100 Time Series Data Mining Questions - Part 3
For the next question, we will still be using the datasets available at https://github.com/matrix-profile-foundation/mpf-datasets so you can try this at home.
The original code (MATLAB) and data are here.
Now let’s start:
- What are the three most unusual days in this three-month-long dataset?
Now we don’t know what we are looking for, but we want to discover something. Not just one pattern, but patterns that repeat, and may look similar or not.
First, let’s load the
tsmp library and import our dataset. In this example, we will use the package
xts only because the imported data has a timestamp index and we make more understandable plots, but this is not necessary as we will use basically the values. We will use the window from 2014-10-01 and 2014-12-15 to keep up with the original example from Keogh’s Lab:
# install.packages('tsmp') library(tsmp) library(xts) baseurl <- "https://raw.githubusercontent.com/matrix-profile-foundation/mpf-datasets/a3a3c08a490dd0df29e64cb45dbb355855f4bcb2/" dataset <- read.csv(paste0(baseurl, "real/nyc-taxi-anomalies.csv"), header = TRUE) dataset <- xts(dataset$value, as.POSIXct(dataset$timestamp)) tzone(dataset) <- "UTC" dataset <- window(dataset, start = "2014-10-01", end = "2014-12-15") events <- xts(c("Columbus Day", "Daylight Saving Time", "Thanksgiving"), as.POSIXct(c("2014-10-13", "2014-11-02", "2014-11-27"), tz = "UTC"))
And plot it as always:
plot(dataset, main = "NYC Taxi anomalies", lwd = 1)
Above we see the taxi load between 2014, October 1st and 2014, December 15th. The data was collected each half-hour. We can see that this data seems to have a well-repeated pattern, but in some days there are some differences. The objective here is to locate what is not normal, or better saying, the discord. Discord is a term that defines the most unusual time series subsequence. Discords have become one of the most effective and competitive methods in anomaly detection.
# We already know the Matrix Profile Object, so I'll skip talking about it. mp_obj <- tsmp(dataset, window_size = 100, exclusion_zone = 2, verbose = 1)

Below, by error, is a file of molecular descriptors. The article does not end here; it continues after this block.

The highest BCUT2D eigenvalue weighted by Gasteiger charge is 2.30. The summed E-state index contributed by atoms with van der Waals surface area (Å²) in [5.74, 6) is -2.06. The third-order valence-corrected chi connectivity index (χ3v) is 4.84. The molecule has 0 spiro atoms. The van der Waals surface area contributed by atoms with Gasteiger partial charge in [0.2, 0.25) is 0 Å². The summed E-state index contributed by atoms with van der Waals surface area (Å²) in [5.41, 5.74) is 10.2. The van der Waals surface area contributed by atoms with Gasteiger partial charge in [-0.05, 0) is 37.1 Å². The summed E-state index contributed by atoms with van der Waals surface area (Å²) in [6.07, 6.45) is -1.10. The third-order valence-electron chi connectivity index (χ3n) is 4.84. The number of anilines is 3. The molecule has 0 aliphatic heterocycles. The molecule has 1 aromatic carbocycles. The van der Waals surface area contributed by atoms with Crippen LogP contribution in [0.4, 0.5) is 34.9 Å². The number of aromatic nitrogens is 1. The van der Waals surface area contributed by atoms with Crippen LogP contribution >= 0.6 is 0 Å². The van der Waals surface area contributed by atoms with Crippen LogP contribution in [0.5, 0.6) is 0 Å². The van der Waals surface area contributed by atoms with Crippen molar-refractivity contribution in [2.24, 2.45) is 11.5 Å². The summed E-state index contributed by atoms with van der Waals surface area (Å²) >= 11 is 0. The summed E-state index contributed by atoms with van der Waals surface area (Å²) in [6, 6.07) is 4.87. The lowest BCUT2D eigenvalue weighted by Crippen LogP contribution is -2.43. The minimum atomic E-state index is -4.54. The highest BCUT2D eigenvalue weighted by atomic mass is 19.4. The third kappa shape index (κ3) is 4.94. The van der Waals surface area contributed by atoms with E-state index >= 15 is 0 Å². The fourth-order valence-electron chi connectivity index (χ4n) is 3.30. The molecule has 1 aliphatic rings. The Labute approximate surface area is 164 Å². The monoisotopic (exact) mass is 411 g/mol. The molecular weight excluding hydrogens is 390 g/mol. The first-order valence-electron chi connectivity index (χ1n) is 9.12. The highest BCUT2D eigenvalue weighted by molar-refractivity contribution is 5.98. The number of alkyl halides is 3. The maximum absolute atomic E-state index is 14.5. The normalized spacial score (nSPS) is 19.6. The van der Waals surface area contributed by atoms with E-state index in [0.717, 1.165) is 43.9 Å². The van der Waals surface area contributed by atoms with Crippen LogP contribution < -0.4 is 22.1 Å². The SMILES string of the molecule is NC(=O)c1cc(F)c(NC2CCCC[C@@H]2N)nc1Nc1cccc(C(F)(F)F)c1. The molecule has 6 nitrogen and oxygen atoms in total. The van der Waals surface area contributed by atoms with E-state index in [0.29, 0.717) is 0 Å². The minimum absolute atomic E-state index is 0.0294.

## Finished in 1.24 secs
## The code below is just to make this easier to explain to the reader. mp <- mp_obj$mp attr(mp, "index") <- attr(dataset, "index") class(mp) <- c("xts", "zoo") dontplotnow <- plot(mp, main = "Matrix Profile of NYC Taxi anomalies", lwd = 1) addEventLines(events, srt = -90, pos = 4, on = 0, cex = 0.8, offset = 1.5, col = c(3, 2, 1), lwd = 2)
As we can see above, the Matrix Profile contains three peaks that show us that these areas are very different from the other regions, so they are, as said above, unusual subsequences.
Let’s analyze (ok, I’ve already spoiled the answer in the plot). The most unusual subsequence is located near the Thanksgiving date. (remember, we are using a window size of 100, that means about 2 days, so there is a visible ‘lag’).
The second most unusual subsequence is located around November 6th. And what is that? It is the Daylight Saving Time! The clock going backwards one hour gives an apparent doubling of taxi load.
The third most unusual subsequence is around October 13th, what could it be? Columbus Day! Columbus Day is mostly ignored in much of America, but still a big deal in NY, with its large Italian American community.
Now let’s use the function
find_discord to find these unusual patterns. Notice that I’ve set
n_neighbors to zero since I don’t want to look for possible repetition of those patterns, but new, unusual patterns.
# We already know the Matrix Profile Object, so I'll skip talking about it. mp_obj %>% find_discord(n_discords = 3, n_neighbors = 0) %T>% plot
## Matrix Profile ## -------------- ## Profile size = 3500 ## Window size = 100 ## Exclusion zone = 200 ## Contains 1 set of data with 3599 observations and 1 dimension ## ## Discord ## ------- ## Discords found = 3 ## Discords indexes =    ## Discords neighbors =   
And here they are. Exactly where we’d foreseen and in the lower part of the potting are the normalized shape of these patterns.
So we did it again!
This ends our third question of one hundred (let’s hope so!).
Until next time.